Gene Carter (November 1, 1935 – November 17, 2021) was a Senior United States District Judge of the United States District Court for the District of Maine.
|Senior Judge of the United States District Court for the District of Maine|
January 2, 2003 – November 17, 2021
|Chief Judge of the United States District Court for the District of Maine|
|Preceded by||Conrad K. Cyr|
|Succeeded by||D. Brock Hornby|
|Judge of the United States District Court for the District of Maine|
June 23, 1983 – January 2, 2003
|Appointed by||Ronald Reagan|
|Preceded by||Edward Thaxter Gignoux|
|Succeeded by||John A. Woodcock Jr.|
November 1, 1935
|Died||November 17, 2021 (aged 86)|
|Education||University of Maine (B.A.)|
New York University School of Law (LL.B.)
Education and careerEdit
Born in Milbridge, Maine, Carter received a Bachelor of Arts degree from the University of Maine in 1958 and a Bachelor of Laws from New York University School of Law in 1961. He was a law clerk to Judge J. Spencer Bell of the United States Court of Appeals for the Fourth Circuit from 1961 to 1962, and was then in the United States Army Reserve, JAG Corps, from 1962 to 1968, achieving the rank of captain. Carter entered private practice in Bangor, Maine in 1965, remaining in practice until 1980, when he became an Associate Justice of the Maine Supreme Judicial Court from 1980 to 1983.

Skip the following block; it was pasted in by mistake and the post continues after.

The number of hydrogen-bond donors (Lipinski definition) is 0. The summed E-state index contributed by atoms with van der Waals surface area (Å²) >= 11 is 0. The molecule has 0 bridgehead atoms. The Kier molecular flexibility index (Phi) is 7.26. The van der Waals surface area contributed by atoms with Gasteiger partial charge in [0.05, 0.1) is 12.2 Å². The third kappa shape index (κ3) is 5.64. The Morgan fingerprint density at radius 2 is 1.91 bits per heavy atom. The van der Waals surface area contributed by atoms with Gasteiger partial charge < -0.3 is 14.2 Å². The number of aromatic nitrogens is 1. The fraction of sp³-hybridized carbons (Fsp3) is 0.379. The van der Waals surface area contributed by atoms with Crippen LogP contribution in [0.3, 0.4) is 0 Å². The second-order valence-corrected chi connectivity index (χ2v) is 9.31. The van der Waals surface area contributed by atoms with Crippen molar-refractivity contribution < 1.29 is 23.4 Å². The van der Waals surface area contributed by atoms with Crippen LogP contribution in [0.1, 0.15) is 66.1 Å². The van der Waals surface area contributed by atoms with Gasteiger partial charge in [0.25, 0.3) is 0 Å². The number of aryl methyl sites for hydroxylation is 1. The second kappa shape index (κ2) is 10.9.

Carter died on November 17, 2021.
Federal judicial serviceEdit
On May 26, 1983, Carter was nominated by President Ronald Reagan to a seat on the United States District Court for the District of Maine vacated by Judge Edward Thaxter Gignoux. Carter was confirmed by the United States Senate on June 22, 1983, and received his commission on June 23, 1983. He served as Chief Judge from 1989 to 1996. He assumed senior status on January 2, 2003.
In 1995, Carter was charged with an ethical violation involving allegations of dishonesty and favoritism in handling a civil matter. Judge Juan R. Torruella, then Chief Judge of the United States Court of Appeals for the First Circuit, required Carter to explain his actions. Carter issued a 21-page statement attempting to justify his actions. Ultimately, Carter was found to have used poor judgement and acted inappropriately in the matter, but did not commit an ethics violation and was not sanctioned.
- "Cleaves Law Library [SJCBios]". www.cleaves.org.
- "Carter, Gene - Federal Judicial Center". www.fjc.gov.
- Articles.courant.com. Retrieved on 2011-12-26.
- "Judge Faulted In Fleet Bank Case".